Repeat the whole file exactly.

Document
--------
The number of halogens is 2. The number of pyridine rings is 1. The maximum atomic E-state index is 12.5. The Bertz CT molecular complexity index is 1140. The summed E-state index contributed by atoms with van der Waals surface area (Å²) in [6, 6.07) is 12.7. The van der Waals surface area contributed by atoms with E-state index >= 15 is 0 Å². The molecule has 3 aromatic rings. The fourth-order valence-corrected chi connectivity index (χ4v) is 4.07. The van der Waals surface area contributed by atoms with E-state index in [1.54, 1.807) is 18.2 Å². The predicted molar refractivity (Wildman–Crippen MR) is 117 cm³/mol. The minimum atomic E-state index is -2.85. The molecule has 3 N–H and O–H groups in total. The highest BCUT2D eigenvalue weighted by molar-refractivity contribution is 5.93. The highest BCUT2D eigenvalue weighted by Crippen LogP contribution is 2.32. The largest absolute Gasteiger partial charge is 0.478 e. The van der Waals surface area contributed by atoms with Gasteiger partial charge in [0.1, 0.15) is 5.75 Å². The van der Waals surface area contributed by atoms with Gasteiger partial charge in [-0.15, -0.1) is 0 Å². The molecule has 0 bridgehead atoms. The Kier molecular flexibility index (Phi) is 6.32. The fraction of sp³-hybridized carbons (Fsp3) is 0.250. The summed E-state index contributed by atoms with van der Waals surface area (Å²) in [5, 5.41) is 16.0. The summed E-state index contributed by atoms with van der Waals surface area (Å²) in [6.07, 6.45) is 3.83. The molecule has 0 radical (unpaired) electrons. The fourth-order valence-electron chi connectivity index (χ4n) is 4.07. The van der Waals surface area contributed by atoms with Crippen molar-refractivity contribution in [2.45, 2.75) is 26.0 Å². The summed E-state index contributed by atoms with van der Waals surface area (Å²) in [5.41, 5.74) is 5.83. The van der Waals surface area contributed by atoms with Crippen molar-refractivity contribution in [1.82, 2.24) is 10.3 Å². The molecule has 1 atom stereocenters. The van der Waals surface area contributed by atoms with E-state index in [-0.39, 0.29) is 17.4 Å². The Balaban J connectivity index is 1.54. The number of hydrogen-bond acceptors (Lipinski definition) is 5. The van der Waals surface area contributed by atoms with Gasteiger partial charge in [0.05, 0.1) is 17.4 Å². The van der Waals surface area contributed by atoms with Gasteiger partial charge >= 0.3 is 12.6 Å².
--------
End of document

The number of halogens is 2. The number of pyridine rings is 1. The maximum atomic E-state index is 12.5. The Bertz CT molecular complexity index is 1140. The summed E-state index contributed by atoms with van der Waals surface area (Å²) in [6, 6.07) is 12.7. The van der Waals surface area contributed by atoms with E-state index >= 15 is 0 Å². The molecule has 3 aromatic rings. The fourth-order valence-corrected chi connectivity index (χ4v) is 4.07. The van der Waals surface area contributed by atoms with E-state index in [1.54, 1.807) is 18.2 Å². The predicted molar refractivity (Wildman–Crippen MR) is 117 cm³/mol. The minimum atomic E-state index is -2.85. The molecule has 3 N–H and O–H groups in total. The highest BCUT2D eigenvalue weighted by molar-refractivity contribution is 5.93. The highest BCUT2D eigenvalue weighted by Crippen LogP contribution is 2.32. The largest absolute Gasteiger partial charge is 0.478 e. The van der Waals surface area contributed by atoms with Gasteiger partial charge in [0.1, 0.15) is 5.75 Å². The van der Waals surface area contributed by atoms with Gasteiger partial charge in [-0.15, -0.1) is 0 Å². The molecule has 0 bridgehead atoms. The Kier molecular flexibility index (Phi) is 6.32. The fraction of sp³-hybridized carbons (Fsp3) is 0.250. The summed E-state index contributed by atoms with van der Waals surface area (Å²) in [5, 5.41) is 16.0. The summed E-state index contributed by atoms with van der Waals surface area (Å²) in [6.07, 6.45) is 3.83. The molecule has 0 radical (unpaired) electrons. The fourth-order valence-electron chi connectivity index (χ4n) is 4.07. The van der Waals surface area contributed by atoms with Crippen molar-refractivity contribution in [2.45, 2.75) is 26.0 Å². The summed E-state index contributed by atoms with van der Waals surface area (Å²) in [5.41, 5.74) is 5.83. The van der Waals surface area contributed by atoms with Crippen molar-refractivity contribution in [1.82, 2.24) is 10.3 Å². The molecule has 1 atom stereocenters. The van der Waals surface area contributed by atoms with E-state index in [-0.39, 0.29) is 17.4 Å². The Balaban J connectivity index is 1.54. The number of hydrogen-bond acceptors (Lipinski definition) is 5. The van der Waals surface area contributed by atoms with Gasteiger partial charge in [0.05, 0.1) is 17.4 Å². The van der Waals surface area contributed by atoms with Gasteiger partial charge >= 0.3 is 12.6 Å².